How are you saying thank you?

Posted on October 2, 2012

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Thank You in TurkishA simple thank you can go a long way towards making your day better, but that nicety can also translate into positive results in fundraising and mobilisation work.

Maybe we send a form letter. Or maybe we figure “they gave us time or money so they care and will stick around (or give again, make calls, come to the next action, etc.).”

Admit it, you’ve done this (or had it done to you). And you knew it didn’t feel right. But can you prove that a heartfelt thank you helps?

“Thank You” in Turkish.
Photo by Michael Silberman.

International Rescue Committee tests personal thank you calls and letters

We recently caught up with Alia McKee of Sea Change Strategies who shared with us a story about saying thanks in simple but powerful ways that (this is the good part) was tested and had a positive impact on fundraising and engagement.

The International Rescue Committee (IRC) works, in part, to resettle refugees around the world. In the second half of 2010, the IRC tested thank you calls to donors that gave $100 to $149. They divided donors into three groups:

  • The first, the control group, received no call.
  • The second was called and thanked by a staff member.
  • The third group was called by a refugee with whom the IRC worked to resettle.

By mid-2011, thank you calls made within six weeks of the donation had the greatest impact on increased giving. Those receiving calls from refugees increased donations 16%. Staff calls increased donations 5%.

Thank you note from IRC donorA letter from an International Rescue Committee donor sent after being thanked by a refugee helped by the IRC.

Simply put, a personal thanks made the donor feel appreciated and more likely to give again and give more when they did give. In some cases, refugees have sent handwritten notes to donors when they couldn’t reach them by phone. Many donors have written back to refugees to let them know they appreciated hearing from them.

A letter from an International Rescue Committee donor
sent after being thanked by a refugee helped by the IRC.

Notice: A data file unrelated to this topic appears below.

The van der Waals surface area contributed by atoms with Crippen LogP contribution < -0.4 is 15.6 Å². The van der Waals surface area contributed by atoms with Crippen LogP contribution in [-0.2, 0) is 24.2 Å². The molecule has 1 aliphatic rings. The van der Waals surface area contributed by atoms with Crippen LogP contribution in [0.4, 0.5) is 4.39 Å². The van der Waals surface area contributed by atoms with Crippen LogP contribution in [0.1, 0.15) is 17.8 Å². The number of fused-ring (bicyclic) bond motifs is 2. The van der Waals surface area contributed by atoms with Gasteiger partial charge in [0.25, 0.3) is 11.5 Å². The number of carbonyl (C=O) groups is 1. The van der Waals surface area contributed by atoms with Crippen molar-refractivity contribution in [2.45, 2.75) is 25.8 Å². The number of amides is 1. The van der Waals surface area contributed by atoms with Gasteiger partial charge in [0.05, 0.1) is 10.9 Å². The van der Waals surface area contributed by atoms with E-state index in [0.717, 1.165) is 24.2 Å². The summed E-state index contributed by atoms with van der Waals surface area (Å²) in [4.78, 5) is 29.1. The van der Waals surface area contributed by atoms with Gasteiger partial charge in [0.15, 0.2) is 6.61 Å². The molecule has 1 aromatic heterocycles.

But we can’t write notes to everyone, can we?

It’s not likely that you’ll send handwritten notes to every donor. The IRC focused on those giving $100 to $149, a segment that typically gets little personal attention from organizations and can be hard to upgrade or keep at that level.

But there are ways to improve your thank you process. You can, for example, get creative with personalized fields in email thank you notes — and be sure to make them relevant to current events and the source of the donation.

We also heard a story from Rachel Weidinger at Upwell about giving thanks. Rachel told us about how Upwell wanted to acknowledge people that shared their content on social networks. Interns tracked down business contact information for these people and they were sent notes of thanks. This personal touch has been powerful as Upwell works to build a powerful group of advocates for oceans.

Fundraising is about relationships — as are mobilisation and organizing. Trust created through a relationship gives one confidence to act out, speak out, and take on leadership or other roles in a campaign. It may all start with a simple thank you.

We want to know: Maybe you’re at Greenpeace working with volunteers or at another organization running a social media campaign. Or maybe something totally different. How are you saying thanks? What would you like to test? Who needs more acknowledgment, and how can we get it done? Let us know in the comments area.

Guest blogger Ted Fickes has spent his career helping nonprofit organizations and political campaigns raise money and win campaigns using strategies that integrate online and offline actions. He lives for data, believes organizations really can engage people long-term online and understands organizations need a healthy understanding of networks to thrive in a digital world.

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